While cats use a range of vocalisations such as yowling, hissing and growling to communicate with each other, meowing isn’t one of them. This is a behaviour they’ve adopted just for humans. But what are they trying to tell us?
Cats communicate by a combination of scent signals, body postures and vocalisations. While cat scenting operates on a level way beyond the capability of the human nose, and we often miss the subtle notes of feline body language, meows get our attention – which is exactly as our cats want it.
Although kittens meow to their mothers, adult cats don’t meow to other cats – probably because their mothers stopped responding once they were weaned. Grown up felines reserve this vocalisation purely to communicate with humans.
So what are they saying?
Cats often give a verbal greeting to their human when they come home, or even when they just meet them in the house.
I require some attention
Despite what some people think, cats don’t like being alone too much. Cats often meow to initiate play, petting, or to get you to talk to them. Spend quality time each day with your feline friend, playing, grooming, and talking to her.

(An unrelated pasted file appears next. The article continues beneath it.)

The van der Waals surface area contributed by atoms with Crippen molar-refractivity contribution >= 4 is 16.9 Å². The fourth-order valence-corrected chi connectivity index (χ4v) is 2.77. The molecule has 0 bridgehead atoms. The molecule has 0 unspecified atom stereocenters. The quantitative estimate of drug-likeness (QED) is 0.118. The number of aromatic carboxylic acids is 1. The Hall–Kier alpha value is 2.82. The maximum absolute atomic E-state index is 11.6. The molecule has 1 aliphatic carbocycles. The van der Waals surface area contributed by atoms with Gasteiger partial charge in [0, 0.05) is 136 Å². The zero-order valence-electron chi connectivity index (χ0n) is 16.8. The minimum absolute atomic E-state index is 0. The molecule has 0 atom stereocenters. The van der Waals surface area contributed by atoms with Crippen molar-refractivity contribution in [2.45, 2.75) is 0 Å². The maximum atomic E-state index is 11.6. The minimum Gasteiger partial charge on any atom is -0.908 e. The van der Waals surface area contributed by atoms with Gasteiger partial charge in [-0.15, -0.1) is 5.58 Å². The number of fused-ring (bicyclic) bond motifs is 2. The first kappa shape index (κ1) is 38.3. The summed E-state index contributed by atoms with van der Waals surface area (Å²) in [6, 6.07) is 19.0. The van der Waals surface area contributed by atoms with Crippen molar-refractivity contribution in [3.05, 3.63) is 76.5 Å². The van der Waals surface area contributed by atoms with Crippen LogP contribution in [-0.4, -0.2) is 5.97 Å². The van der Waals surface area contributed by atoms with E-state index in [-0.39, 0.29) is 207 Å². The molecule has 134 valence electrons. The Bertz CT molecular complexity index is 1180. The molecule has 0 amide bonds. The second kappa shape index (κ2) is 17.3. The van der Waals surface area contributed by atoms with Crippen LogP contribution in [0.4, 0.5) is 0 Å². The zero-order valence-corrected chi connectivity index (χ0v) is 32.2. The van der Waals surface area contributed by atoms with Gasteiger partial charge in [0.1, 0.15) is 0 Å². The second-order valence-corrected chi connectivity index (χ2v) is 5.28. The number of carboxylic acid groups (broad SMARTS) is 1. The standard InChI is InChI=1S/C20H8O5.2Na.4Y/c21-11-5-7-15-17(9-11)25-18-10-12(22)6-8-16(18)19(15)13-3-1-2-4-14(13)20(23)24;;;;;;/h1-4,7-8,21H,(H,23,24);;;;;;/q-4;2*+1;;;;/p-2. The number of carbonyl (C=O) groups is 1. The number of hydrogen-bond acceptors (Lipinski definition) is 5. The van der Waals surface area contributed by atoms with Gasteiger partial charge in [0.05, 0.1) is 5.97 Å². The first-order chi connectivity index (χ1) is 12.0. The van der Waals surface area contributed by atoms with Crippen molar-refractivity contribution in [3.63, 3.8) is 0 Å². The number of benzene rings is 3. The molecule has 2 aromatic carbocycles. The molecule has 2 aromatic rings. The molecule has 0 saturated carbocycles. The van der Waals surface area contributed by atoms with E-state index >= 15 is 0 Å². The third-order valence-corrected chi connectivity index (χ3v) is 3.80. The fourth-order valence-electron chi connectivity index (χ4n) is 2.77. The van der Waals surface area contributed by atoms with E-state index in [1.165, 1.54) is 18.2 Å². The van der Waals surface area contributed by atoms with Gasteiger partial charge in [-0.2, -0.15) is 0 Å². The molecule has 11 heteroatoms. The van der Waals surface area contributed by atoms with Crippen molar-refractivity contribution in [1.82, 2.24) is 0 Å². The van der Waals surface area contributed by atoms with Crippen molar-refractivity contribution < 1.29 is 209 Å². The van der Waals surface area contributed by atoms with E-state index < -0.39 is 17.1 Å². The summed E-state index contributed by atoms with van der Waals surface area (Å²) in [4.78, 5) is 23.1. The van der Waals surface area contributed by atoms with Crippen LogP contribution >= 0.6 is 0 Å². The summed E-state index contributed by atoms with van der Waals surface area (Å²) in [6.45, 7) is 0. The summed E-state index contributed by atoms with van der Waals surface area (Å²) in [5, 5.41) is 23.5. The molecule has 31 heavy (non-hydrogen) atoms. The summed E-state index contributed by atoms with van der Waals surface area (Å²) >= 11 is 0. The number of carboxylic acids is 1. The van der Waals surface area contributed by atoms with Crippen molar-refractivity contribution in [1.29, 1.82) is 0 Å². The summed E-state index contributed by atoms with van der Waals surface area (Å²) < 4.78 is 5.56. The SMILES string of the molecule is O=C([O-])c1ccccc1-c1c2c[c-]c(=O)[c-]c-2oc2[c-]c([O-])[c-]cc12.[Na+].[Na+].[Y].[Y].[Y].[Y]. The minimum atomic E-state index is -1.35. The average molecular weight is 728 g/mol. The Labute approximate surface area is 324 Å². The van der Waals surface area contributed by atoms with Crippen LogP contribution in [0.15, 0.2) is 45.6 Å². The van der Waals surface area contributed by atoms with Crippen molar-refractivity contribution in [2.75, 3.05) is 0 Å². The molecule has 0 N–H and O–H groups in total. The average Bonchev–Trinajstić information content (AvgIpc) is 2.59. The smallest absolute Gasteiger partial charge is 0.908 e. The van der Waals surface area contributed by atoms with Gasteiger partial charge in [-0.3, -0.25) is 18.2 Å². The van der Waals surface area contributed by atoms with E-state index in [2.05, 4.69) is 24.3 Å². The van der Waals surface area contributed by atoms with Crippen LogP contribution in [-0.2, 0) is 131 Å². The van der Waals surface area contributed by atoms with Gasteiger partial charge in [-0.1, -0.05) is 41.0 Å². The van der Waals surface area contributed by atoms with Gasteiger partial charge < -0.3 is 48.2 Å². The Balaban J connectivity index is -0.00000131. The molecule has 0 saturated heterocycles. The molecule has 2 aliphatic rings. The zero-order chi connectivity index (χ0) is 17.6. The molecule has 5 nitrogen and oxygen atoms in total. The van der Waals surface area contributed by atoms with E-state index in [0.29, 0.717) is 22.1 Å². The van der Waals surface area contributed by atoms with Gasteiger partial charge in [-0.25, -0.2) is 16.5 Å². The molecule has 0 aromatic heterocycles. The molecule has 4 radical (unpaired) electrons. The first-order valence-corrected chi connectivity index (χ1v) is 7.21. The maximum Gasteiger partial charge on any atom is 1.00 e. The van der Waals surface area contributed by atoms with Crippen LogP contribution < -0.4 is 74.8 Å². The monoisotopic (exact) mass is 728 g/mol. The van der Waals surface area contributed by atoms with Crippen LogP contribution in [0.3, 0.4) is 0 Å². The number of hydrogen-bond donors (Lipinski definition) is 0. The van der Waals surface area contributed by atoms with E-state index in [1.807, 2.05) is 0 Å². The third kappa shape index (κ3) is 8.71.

I want food and I want it now
Some cats meow every time a person walks in the kitchen, hoping to get a bite to eat. And many cats become very vocal when it gets close to their feeding times.
I’m finding things stressful
Cats that are experiencing stress often become more vocal. A new pet or baby, a move or changes to the home, an illness or the loss of a loved one can turn a quiet cat into a talker. Try to discover what is stressing your pet and help her adjust to the change by giving her extra attention and quiet time to soothe her.
I’m feeling frisky
If your cat isn’t spayed or neutered, then you’re going to hear a lot more noise. Females yowl when in heat, and males yowl when they smell a female in heat. Getting your pet neutered will prevent this.
I’m getting on a bit
Cats, just like people, can suffer from deteriorating eyesight, mental confusion, or cognitive dysfunction, as they age. They may become disoriented and cry plaintively for no apparent reason, especially at night. Your vet can prescribe medications that help with these symptoms. Hearing loss can also cause a cat to vocalise louder than usual because she can’t determine her volume.
I’m not feeling well
There are numerous diseases that can cause a cat to feel hunger, thirst or pain, including overactive thyroid or kidney disease, which can result in excessive meowing. If your cat exhibits this behaviour, take them to the vet for a thorough check-up.
Sources: pets.webmd.com, independent.co.uk, humanesociety.org, thespr
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